A Community Devoted to the Preservation and Practice of Celestial Navigation and Other Methods of Traditional Wayfinding
From: Jaap vd Heide
Date: 2015 Nov 13, 13:25 -0800
IMHO the poles are interesting all year round.
With P being one of the poles, AP the (assumed) position and GP the geographical position of the sun, when P and AP coincide the navigational triangle is reduced to a line between two points (or better an arc being part of the meridian running through GP) and there no longer is a LHA nor an Azimuth. Whereever you look is to the other pole, so either South or North.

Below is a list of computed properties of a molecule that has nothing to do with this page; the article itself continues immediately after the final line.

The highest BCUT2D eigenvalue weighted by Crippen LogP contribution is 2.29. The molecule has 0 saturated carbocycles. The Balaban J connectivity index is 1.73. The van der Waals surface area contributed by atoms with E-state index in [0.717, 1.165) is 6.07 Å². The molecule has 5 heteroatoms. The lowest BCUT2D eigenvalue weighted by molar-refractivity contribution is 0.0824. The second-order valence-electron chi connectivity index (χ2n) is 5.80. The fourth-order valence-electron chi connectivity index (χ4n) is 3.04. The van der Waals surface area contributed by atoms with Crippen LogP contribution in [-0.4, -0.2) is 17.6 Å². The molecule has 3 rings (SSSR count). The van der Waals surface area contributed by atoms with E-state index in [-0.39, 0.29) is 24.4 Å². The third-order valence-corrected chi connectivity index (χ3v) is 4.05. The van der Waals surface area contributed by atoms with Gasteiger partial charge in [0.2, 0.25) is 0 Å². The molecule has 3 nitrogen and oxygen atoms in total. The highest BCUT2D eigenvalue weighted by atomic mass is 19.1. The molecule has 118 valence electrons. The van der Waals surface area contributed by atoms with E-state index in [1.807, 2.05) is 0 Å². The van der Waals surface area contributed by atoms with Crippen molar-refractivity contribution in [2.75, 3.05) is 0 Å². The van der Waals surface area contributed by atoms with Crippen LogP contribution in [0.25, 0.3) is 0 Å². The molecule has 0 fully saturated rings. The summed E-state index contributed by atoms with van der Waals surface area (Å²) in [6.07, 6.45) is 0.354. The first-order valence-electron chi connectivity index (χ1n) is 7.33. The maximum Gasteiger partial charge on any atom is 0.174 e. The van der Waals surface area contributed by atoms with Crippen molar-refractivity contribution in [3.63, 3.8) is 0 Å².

Near the poles, I believe the text is correct, although it will be very hard to either measure or calculate by use of the spherical law of cosines.
I would say this is a quirk in reality, rather than a quirk in the text.